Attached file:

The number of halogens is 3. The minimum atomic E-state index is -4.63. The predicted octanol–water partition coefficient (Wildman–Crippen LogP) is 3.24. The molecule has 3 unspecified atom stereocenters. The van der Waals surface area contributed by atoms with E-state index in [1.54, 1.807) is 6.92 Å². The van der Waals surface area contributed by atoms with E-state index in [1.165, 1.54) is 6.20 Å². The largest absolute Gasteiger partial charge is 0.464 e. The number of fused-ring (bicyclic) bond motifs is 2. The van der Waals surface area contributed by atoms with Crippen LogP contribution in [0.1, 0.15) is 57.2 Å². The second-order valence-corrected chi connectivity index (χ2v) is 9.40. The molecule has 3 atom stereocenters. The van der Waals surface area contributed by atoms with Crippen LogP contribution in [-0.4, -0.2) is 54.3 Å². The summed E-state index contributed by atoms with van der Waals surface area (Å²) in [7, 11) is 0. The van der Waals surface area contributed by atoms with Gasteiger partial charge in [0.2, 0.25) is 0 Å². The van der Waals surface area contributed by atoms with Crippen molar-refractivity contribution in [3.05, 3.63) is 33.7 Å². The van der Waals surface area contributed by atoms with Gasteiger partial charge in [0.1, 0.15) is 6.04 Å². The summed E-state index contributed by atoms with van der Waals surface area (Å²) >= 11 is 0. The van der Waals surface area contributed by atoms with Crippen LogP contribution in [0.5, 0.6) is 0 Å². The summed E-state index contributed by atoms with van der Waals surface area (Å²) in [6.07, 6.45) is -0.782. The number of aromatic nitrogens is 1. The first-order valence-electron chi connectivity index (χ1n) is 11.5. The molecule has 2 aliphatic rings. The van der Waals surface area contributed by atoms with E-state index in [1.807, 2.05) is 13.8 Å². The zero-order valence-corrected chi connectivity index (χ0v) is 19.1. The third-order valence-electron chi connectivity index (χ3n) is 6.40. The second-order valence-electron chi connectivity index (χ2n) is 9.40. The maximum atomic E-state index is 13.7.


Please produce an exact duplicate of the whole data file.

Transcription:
The number of halogens is 3. The minimum atomic E-state index is -4.63. The predicted octanol–water partition coefficient (Wildman–Crippen LogP) is 3.24. The molecule has 3 unspecified atom stereocenters. The van der Waals surface area contributed by atoms with E-state index in [1.54, 1.807) is 6.92 Å². The van der Waals surface area contributed by atoms with E-state index in [1.165, 1.54) is 6.20 Å². The largest absolute Gasteiger partial charge is 0.464 e. The number of fused-ring (bicyclic) bond motifs is 2. The van der Waals surface area contributed by atoms with Crippen LogP contribution in [0.1, 0.15) is 57.2 Å². The second-order valence-corrected chi connectivity index (χ2v) is 9.40. The molecule has 3 atom stereocenters. The van der Waals surface area contributed by atoms with Crippen LogP contribution in [-0.4, -0.2) is 54.3 Å². The summed E-state index contributed by atoms with van der Waals surface area (Å²) in [7, 11) is 0. The van der Waals surface area contributed by atoms with Gasteiger partial charge in [0.2, 0.25) is 0 Å². The van der Waals surface area contributed by atoms with Crippen molar-refractivity contribution in [3.05, 3.63) is 33.7 Å². The van der Waals surface area contributed by atoms with Gasteiger partial charge in [0.1, 0.15) is 6.04 Å². The summed E-state index contributed by atoms with van der Waals surface area (Å²) >= 11 is 0. The van der Waals surface area contributed by atoms with Crippen LogP contribution in [0.5, 0.6) is 0 Å². The summed E-state index contributed by atoms with van der Waals surface area (Å²) in [6.07, 6.45) is -0.782. The number of aromatic nitrogens is 1. The first-order valence-electron chi connectivity index (χ1n) is 11.5. The molecule has 2 aliphatic rings. The van der Waals surface area contributed by atoms with E-state index in [1.807, 2.05) is 13.8 Å². The zero-order valence-corrected chi connectivity index (χ0v) is 19.1. The third-order valence-electron chi connectivity index (χ3n) is 6.40. The second-order valence-electron chi connectivity index (χ2n) is 9.40. The maximum atomic E-state index is 13.7.